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Study Type : Interventional  (Clinical Trial)
Actual Enrollment : 58 participants
Allocation: Randomized
Intervention Model: Parallel Assignment
Masking: Single (Participant)
Primary Purpose: Treatment
Official Title: A Randomized Trial Comparing a Winged Perimeter Stent and Traditional Polyethylene Plastic Stent in the Management of Malignant Distal Biliary Strictures
Actual Study Start Date : January 2012
Actual Primary Completion Date : June 2015
Actual Study Completion Date : September 2016

Resource links provided by the National Library of Medicine

Arm Intervention/treatment
Active Comparator: Winged perimeter stent
Patients who receive the Viaduct stent during ERCP
Device: WInged perimeter biliary stent insertion (Viaduct)
Insertion of a winged perimeter stent. Size to be determined during the ERCP based on findings.
Other Name: Viaduct Stent

Active Comparator: polyethylene stent arm
Patient who receive the traditional polyethylene stent during ERCP
Device: traditional polyethylene stent insertion (Cotton Huibregtse)
insertion of a traditional polyethylene stent during ERCP, size to be determined depending on findings during ERCP
Other Name: Cotton Huibregtse Stent

Primary Outcome Measures :
  1. Stent patency time [ Time Frame: six months post stent insertion ]
    Time to bile duct re-obstruction

Secondary Outcome Measures :
  1. Etiology of stent failure [ Time Frame: six months post stent insertion ]
    Usually occlusion or migration

  2. Compare number of patients with device related adverse events [ Time Frame: six months post stent insertion ]
    Comparing both procedural and delayed complications of stents

  3. Identify patient factors associated with stent failure [ Time Frame: six months post stent insertion ]
  4. Survival between the two groups [ Time Frame: six months post stent insertion ]
    Measurement in months of survival post diagnosis

Information from the National Library of Medicine

Choosing to participate in a study is an important personal decision. Talk with your doctor and family members or friends about deciding to join a study. To learn more about this study, you or your doctor may contact the study research staff using the contacts provided below. For general information, Learn About Clinical Studies.

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Ages Eligible for Study:   18 Years and older   (Adult, Older Adult)
Sexes Eligible for Study:   All
Accepts Healthy Volunteers:   No

Inclusion Criteria:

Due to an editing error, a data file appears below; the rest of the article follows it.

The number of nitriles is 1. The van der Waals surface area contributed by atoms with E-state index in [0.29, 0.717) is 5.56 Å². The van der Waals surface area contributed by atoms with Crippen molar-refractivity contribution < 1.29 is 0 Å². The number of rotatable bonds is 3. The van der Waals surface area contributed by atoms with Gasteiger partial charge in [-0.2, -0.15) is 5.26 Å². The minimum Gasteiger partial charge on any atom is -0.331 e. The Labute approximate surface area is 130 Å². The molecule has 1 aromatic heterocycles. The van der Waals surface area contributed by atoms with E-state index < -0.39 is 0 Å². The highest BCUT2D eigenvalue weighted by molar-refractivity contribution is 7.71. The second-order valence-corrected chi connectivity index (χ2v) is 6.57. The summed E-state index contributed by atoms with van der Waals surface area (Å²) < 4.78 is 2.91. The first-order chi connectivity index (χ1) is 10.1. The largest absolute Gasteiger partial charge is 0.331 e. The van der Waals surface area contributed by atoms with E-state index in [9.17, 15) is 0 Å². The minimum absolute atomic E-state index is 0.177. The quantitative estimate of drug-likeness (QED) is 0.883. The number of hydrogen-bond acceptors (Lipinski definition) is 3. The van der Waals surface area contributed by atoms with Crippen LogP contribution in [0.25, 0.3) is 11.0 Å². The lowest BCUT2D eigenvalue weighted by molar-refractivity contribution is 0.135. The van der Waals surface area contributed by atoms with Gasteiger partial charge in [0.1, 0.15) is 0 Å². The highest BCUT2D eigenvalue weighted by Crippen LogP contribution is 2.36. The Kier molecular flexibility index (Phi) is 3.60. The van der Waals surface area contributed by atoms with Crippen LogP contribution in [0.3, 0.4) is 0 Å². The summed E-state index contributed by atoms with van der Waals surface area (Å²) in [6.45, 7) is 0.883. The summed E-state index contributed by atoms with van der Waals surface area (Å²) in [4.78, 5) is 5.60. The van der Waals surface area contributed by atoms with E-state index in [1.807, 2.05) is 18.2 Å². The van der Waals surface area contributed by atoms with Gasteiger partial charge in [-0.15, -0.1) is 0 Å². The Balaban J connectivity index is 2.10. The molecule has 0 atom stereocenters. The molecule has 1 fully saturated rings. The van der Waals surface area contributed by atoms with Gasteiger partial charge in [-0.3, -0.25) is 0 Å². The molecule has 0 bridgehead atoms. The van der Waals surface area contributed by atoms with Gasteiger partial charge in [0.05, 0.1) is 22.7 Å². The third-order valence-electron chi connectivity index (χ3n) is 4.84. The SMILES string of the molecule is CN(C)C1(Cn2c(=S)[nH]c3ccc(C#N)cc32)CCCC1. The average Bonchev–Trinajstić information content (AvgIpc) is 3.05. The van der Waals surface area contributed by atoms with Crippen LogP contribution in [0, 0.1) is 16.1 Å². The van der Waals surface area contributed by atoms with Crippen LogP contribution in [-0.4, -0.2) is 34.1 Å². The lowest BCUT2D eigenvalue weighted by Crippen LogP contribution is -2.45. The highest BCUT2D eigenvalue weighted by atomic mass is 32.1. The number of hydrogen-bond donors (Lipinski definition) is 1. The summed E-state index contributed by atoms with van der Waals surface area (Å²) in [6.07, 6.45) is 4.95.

• > 18 years of age
  • Bile duct stricture confirmed on cholangiography at ERCP
  • Malignant etiology confirmed on histology or cytology
  • Duct stricture is > 1 cm distal to the biliary hilum (bifurcation of the common hepatic duct into the right and left hepatic ducts)

Exclusion Criteria:

  • Unable to obtain consent
  • Unable to tolerate procedure
  • Hilar strictures
  • Known benign biliary strictures and benign strictures confirmed after randomization
  • Circumstances where an alternative biliary stent (pigtail stent or metal stent) is deemed critical by the treating Gastroenterologist

Information from the National Library of Medicine

To learn more about this study, you or your doctor may contact the study research staff using the contact information provided by the sponsor.

Please refer to this study by its identifier (NCT number): NCT01514214

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Canada, British Columbia
Vancouver General Hospital
Vancouver, British Columbia, Canada, V5Z 1M9
St Paul's Hospital
Vancouver, British Columbia, Canada, V6Z 2K5
Sponsors and Collaborators
University of British Columbia
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Principal Investigator: Jennifer J Telford, MD MPH FRCPC University of British Columbia

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Responsible Party: Jennifer Telford, Clinical Professor of Medicine, University of British Columbia Identifier: NCT01514214    
Other Study ID Numbers: H10-02829
First Posted: January 23, 2012    Key Record Dates
Last Update Posted: May 2, 2018
Last Verified: April 2018
Individual Participant Data (IPD) Sharing Statement:
Plan to Share IPD: No

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Studies a U.S. FDA-regulated Drug Product: No
Studies a U.S. FDA-regulated Device Product: No
Product Manufactured in and Exported from the U.S.: No
Keywords provided by Jennifer Telford, University of British Columbia:
biliary stricture
Additional relevant MeSH terms: